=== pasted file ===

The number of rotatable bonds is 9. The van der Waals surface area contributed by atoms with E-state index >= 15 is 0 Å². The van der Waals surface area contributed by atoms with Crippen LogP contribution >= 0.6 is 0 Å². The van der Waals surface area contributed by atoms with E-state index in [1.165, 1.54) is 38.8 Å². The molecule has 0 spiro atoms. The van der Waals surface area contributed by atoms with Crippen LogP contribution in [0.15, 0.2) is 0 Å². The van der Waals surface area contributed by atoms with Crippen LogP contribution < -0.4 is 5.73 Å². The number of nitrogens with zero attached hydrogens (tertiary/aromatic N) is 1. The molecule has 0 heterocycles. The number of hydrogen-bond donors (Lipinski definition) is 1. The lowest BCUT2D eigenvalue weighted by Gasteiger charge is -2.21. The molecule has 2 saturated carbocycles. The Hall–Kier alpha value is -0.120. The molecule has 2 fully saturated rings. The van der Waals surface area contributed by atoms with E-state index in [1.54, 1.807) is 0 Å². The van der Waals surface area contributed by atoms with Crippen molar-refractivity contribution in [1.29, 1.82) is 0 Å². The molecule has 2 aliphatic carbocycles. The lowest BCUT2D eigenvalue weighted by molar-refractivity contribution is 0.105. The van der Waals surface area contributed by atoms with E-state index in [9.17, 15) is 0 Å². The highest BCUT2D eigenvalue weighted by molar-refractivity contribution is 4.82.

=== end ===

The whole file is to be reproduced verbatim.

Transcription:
The number of rotatable bonds is 9. The van der Waals surface area contributed by atoms with E-state index >= 15 is 0 Å². The van der Waals surface area contributed by atoms with Crippen LogP contribution >= 0.6 is 0 Å². The van der Waals surface area contributed by atoms with E-state index in [1.165, 1.54) is 38.8 Å². The molecule has 0 spiro atoms. The van der Waals surface area contributed by atoms with Crippen LogP contribution in [0.15, 0.2) is 0 Å². The van der Waals surface area contributed by atoms with Crippen LogP contribution < -0.4 is 5.73 Å². The number of nitrogens with zero attached hydrogens (tertiary/aromatic N) is 1. The molecule has 0 heterocycles. The number of hydrogen-bond donors (Lipinski definition) is 1. The lowest BCUT2D eigenvalue weighted by Gasteiger charge is -2.21. The molecule has 2 saturated carbocycles. The Hall–Kier alpha value is -0.120. The molecule has 2 fully saturated rings. The van der Waals surface area contributed by atoms with E-state index in [1.54, 1.807) is 0 Å². The van der Waals surface area contributed by atoms with Crippen molar-refractivity contribution in [1.29, 1.82) is 0 Å². The molecule has 2 aliphatic carbocycles. The lowest BCUT2D eigenvalue weighted by molar-refractivity contribution is 0.105. The van der Waals surface area contributed by atoms with E-state index in [9.17, 15) is 0 Å². The highest BCUT2D eigenvalue weighted by molar-refractivity contribution is 4.82.